Thursday, June 22, 2006

The mainstream is still where it's at

Harry Joiner had an interesting rant recently on using your blog as a job search tool. The post was touched off by Robert Scoble's post about a Yahoo! recruiter that asked him for a resume, and Scoble added that "my point was that not everyone needs a resume and some, like me, won't join a company that is so stuck in process.".

Harry's point was that Scoble's situation was far from the norm, and he's right. And to be honest, it sounds like Scoble got miffed because the Yahoo! recruiter apparently doesn't read his blog every day. I think we bloggers sometimes lose sight of the fact that while something might be big-time in the blogosphere, that doesn't mean that the majority of America cares, or worse yet, even knows what we are talking about.

Harry adds:"In my experience [as a blogger and a recruiter] it is far more likely that you'll get a new job with a company that has no idea what a blog is."

I agree with Harry, and I think that bloggers looking for work, as well as marketers that are having success in reaching bloggers, need to find a way to build that bridge back to getting the attention of the mainstream. Building a presence in the blogosphere is great, but you need to get the attention of 'the right people'. This is the big challenge for job-seekers, and marketers, how to leverage 'clout' in the blogosphere, getting your foot in the door with the tools that the mainstream is using, such as newspapers, magazines, and online sites.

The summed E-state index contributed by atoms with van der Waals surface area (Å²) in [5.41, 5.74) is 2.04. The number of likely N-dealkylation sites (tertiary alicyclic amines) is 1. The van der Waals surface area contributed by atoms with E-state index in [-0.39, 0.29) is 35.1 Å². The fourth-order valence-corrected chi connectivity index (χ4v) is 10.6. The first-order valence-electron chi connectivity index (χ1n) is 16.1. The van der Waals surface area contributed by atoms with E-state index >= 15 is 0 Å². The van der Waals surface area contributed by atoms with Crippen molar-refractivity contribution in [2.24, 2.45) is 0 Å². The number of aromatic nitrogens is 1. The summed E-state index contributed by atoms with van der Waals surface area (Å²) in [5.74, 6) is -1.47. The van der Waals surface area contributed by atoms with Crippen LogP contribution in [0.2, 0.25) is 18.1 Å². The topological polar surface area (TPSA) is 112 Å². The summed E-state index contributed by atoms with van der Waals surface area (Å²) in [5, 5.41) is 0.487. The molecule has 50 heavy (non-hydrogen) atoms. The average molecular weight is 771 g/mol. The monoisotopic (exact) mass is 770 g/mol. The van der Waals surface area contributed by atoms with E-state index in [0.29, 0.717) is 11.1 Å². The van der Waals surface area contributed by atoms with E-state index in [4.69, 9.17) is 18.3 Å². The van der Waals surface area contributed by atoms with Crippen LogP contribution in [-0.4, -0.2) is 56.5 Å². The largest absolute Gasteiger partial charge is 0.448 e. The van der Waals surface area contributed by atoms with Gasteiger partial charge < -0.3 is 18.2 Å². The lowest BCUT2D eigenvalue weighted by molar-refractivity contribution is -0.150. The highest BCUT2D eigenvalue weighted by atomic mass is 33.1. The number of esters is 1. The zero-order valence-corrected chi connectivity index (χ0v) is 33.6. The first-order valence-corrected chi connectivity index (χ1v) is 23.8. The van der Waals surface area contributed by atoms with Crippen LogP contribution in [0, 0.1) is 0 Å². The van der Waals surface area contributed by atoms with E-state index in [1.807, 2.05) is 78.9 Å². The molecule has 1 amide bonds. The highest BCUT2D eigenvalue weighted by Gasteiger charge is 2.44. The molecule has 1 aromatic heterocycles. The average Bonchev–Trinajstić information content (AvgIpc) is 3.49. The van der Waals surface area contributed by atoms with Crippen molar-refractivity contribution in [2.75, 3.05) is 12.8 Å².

A great example is what Chris did at Movie Marketing Madness. He started talking to a LA Times reporter that found him through his blog, and the next thing you know, he's getting to contribute to pieces for the newspaper. Ms. Community found my blog, invited me to join Daily Fix, and that leads to me getting the chance to write an article for Marketing Profs. On the marketing side, Stormhoek has success with their blogging promotions, that leads to newspaper articles in the UK, which leads to mainstream exposure.

Harry and I have talked about this before, and I still think I have a bit more faith in blogs as a tool to help you get a job. But I think their real value comes from putting you in a position to get exposure from the mainstream, which is where you eventually will likely want to get your message to.

Whether you are a marketer, or a blogger looking for a job, for most of us, the mainstream is still where it's at.

Pic via Flickr user JenniferGilbert

1 comment:

Tricia said...

Hey Mack-
Sorry it took me so long to reply to this post - funny enough, it came right around the time I began re-evaluating my blogging goals and expectations and thought to myself, "I'm never getting a job this way!"

I am certainly no Scoble and I absolutely have a resume and fully expect someone to ask for it, and although I don't think I was ever naive enough to believe I'd get a job offer based solely on my blog, I did have to step back for a minute and adjust my expectations. For me, the idea was to a) network (as you say, with the ultimate goal of finding the "right people"), and b) create a body of work and ideas that I could point to as evidence of my knowledge & abilities. As a mid-career changer, it can sometimes be difficult to convince employers that you have transferable skills and are fully committed to your proposed new field. Now, when I submit my resume for consideration, I direct recruiters to my blog to read my ideas, glean my skills as a writer, etc. In theory, I still think the blog can help in the job hunt, though I must say, I'm not really sure any of the recruiters I've sent my resume to has even bothered visiting my blog. I think that was really the impetus for my re-thinking my blogging goals. Anyway, after much reflection, I do think a blog can help in getting a job, but most likely through the creation of relationships over time with people who regularly read your posts and respect your work. So, although I'm still seeking a job and wouldn't complain if someone read my blog and offered me employment, I've decided to blog from this day forth just because I enjoy it, without expectation. I think it'll be a lot more enjoyable that way in the long run.